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33714Re: [midatlanticretro] Changing topics

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  • Dave McGuire
    Dec 22, 2013
      ROFL!! Great stuff...thanks for the stories. :-) I'm gonna get a set
      of brass knuckles now. :-)

      -Dave

      On 12/22/2013 12:22 PM, Bob Applegate wrote:
      > To break up the discussion about Arduinos, here are three stories from my professional background, all about embedded development. While not vintage, they were interesting. And the Arduno topics are far less vintage than these...
      >
      >
      >
      > "Real Men Don't Write Device Drivers with Compilers"
      >
      > I had worked with a very good software guy at a company in the 80s. Hard-core assembly guy, like the rest of us. I definitely respected his opinion and he wrote really tight code that was well tested.
      >
      > In the early 90s I was a contractor and he was part of the company's staff I was working for. By that time there were solid C compilers and more and more code was written in high level languages without negative consequences. Memory was plentiful (sometimes a couple hundred K!) and the processors were big (16 bit) and fast (8+ MHz).
      >
      > We were having a hallway discussion about problems getting a driver for an odd piece of hardware running, and it seemed the fellow was writing a lot of assembly code to deal with segments, so I suggested switching to C since the compilers handled the segmentation problem nicely, and the company's RTOS (we wrote our own) had great support for the kinds of problems he was having. It got into a heated argument, to say the least! At one point the assembly language guy offered to "take it outside and settle this like men." I figured this was a good time to stick with assembly language, but the next driver he wrote was in C ;-)
      >
      >
      >
      >
      >
      > "I Wouldn't Want to be an Embedded Programmer"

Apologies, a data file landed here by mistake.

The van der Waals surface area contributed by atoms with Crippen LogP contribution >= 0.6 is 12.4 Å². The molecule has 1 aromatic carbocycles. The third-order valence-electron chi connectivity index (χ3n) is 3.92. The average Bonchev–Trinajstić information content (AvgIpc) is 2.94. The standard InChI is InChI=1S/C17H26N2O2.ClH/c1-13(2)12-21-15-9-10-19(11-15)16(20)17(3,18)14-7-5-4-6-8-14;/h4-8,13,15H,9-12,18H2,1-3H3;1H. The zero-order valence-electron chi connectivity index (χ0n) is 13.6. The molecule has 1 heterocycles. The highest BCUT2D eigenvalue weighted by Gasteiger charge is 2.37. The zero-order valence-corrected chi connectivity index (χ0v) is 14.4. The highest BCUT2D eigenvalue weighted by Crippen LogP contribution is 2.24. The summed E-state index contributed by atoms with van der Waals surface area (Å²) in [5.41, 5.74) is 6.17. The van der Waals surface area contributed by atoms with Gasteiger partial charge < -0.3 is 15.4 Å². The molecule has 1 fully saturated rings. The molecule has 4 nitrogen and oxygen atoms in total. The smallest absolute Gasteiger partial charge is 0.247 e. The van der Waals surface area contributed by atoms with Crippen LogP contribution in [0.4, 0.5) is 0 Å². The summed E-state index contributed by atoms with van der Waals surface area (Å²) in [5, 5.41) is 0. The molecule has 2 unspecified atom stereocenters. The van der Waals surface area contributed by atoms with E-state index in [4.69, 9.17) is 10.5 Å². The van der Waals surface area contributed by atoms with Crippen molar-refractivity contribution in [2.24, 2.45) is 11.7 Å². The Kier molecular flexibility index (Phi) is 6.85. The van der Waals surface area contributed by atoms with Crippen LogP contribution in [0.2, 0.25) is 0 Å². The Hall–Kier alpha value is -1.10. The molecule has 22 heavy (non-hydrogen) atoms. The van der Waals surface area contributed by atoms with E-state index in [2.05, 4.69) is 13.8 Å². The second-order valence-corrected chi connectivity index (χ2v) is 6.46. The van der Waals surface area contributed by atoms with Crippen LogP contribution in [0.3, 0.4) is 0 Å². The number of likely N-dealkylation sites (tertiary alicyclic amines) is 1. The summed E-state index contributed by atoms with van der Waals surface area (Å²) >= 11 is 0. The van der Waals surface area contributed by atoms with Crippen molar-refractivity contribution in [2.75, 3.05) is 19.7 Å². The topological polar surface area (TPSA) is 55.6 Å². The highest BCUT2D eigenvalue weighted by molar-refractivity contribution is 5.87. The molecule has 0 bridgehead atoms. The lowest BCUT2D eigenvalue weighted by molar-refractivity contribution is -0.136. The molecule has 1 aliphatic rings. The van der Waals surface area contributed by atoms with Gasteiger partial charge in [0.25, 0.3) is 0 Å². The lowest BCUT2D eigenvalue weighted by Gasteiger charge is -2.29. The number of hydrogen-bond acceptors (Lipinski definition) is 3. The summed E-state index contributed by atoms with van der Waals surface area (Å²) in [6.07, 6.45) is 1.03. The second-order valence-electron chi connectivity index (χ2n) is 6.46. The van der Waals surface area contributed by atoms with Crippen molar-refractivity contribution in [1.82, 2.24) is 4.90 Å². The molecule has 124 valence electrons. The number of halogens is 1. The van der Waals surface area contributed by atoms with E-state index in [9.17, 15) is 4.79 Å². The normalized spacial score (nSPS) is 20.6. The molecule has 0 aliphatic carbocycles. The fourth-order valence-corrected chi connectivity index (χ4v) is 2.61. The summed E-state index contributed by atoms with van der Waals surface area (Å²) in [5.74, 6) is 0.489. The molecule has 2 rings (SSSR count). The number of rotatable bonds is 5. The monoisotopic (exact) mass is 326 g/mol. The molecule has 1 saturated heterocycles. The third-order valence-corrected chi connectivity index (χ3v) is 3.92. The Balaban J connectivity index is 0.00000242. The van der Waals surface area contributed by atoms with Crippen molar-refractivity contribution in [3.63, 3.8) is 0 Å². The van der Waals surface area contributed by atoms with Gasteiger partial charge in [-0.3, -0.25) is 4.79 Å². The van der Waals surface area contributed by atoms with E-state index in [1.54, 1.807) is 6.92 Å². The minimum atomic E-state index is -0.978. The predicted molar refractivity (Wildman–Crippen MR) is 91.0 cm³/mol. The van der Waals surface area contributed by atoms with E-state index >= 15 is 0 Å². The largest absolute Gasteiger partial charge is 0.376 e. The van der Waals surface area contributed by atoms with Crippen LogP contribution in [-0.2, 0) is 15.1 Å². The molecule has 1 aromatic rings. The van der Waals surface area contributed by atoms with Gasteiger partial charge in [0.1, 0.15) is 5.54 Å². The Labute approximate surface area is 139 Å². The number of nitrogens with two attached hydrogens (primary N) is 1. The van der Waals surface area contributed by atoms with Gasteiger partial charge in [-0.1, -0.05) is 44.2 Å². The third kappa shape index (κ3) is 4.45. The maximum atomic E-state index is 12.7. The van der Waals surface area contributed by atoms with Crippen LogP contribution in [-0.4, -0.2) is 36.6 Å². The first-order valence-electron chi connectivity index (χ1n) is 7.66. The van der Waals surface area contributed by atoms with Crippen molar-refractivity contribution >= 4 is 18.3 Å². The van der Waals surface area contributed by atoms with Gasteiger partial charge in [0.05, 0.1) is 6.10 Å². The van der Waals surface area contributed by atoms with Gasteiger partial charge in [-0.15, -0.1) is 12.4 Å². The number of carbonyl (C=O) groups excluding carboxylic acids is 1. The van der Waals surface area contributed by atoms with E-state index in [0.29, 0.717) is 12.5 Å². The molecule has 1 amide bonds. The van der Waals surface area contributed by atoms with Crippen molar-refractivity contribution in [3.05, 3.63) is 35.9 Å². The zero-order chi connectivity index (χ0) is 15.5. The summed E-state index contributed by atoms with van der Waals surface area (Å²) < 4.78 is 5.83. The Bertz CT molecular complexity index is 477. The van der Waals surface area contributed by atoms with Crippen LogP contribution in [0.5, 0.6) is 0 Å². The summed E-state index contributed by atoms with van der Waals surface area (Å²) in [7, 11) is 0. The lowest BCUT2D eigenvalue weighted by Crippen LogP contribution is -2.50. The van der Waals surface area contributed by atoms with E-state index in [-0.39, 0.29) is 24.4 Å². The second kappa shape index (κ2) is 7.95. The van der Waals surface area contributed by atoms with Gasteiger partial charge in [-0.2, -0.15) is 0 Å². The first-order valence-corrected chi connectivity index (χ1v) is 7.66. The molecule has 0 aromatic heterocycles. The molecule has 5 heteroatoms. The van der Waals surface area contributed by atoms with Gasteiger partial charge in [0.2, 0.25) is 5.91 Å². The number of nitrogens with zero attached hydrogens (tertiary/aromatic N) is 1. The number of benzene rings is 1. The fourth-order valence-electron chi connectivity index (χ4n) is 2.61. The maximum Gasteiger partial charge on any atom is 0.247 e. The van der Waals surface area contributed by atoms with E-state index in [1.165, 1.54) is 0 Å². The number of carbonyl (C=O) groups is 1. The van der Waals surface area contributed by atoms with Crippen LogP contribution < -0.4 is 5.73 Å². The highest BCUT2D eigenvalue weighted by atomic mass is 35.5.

>
      > At another company, within the last decade, I was part of a decent sized embedded software team. Most of the engineers were writing high-level apps on various flavors of Unix while our group and the hardware group developed plug-in cards to interface with the outside world. The company's main product was the middleware that sat above the boards, but our boards generated a lot of revenue. The market was going more to IP based protocols, so eventually the board products would have been phased out, but the customers are in an industry where change is made very slowly.
      >
      > One day I was in the lunch break room drinking a soda when one of the Unix programmers came in. We got into a discussion about where our company's technology is going, and he finally said "I wouldn't want to be an embedded programmer. You guys are doomed."
      >
      > I thought it was an odd comment, then said "Funny, I was thinking I'd hate to be in your shoes. Look around this room... there's at least one embedded processor in each of the refridgerators, the microwave ovens, the thermostat, the TV, the TV remote, the remote entry system by the outside door, each of our cell phones, the motion sensor, and possibly more. I don't see a single Sun or Dell box here."
      >
      > He looked kind of annoyed and left the room.
      >
      >
      >
      >
      > "You Guys Are Programming a Mainframe! Why Are You Here?"
      >
      > A fellow embedded engineer and I went to one of the Embedded Systems Conferences in Boston in 2001, around the time we were finalizing design of a new series of boards our company was building. Lots of the talks were about much smaller processors where guys were trying to use bits to indicate multiple things, trying to squeeze a few extra bytes from their code, etc. At one of the lunchtime discussions we got talked with some guys who were in that situation. They finally asked us about our board, which had a big PowerPC processor, MBs of RAM, MBs of flash, a bit FPGA to do all the glue logic and fancy protocol work, etc. One of the guys finally said "You guys are programming a mainframe! What are you doing here?" and got up and moved to another table.
      >
      >
      >
      >
      >
      > Follow-on to the first story. The same engineer offered to take a hardware engineer "outside" over some hardware issue. The hardware guy pulled out a brass knuckle from his desk (he had all sorts of weird gag items), put it on, then walked out the back door. The software guy just stood there. After a minute or two the hardware guy opened the back door and yelled "are you coming out to discuss this or are you going to stop complaining about the hardware?" No more arguments but the two did calmly negotiate how to make the hardware easier for software to interface with.
      >
      > Bob
      >
      >
      >
      > ------------------------------------
      >
      > Yahoo Groups Links
      >
      >
      >


      --
      Dave McGuire, AK4HZ
      New Kensington, PA
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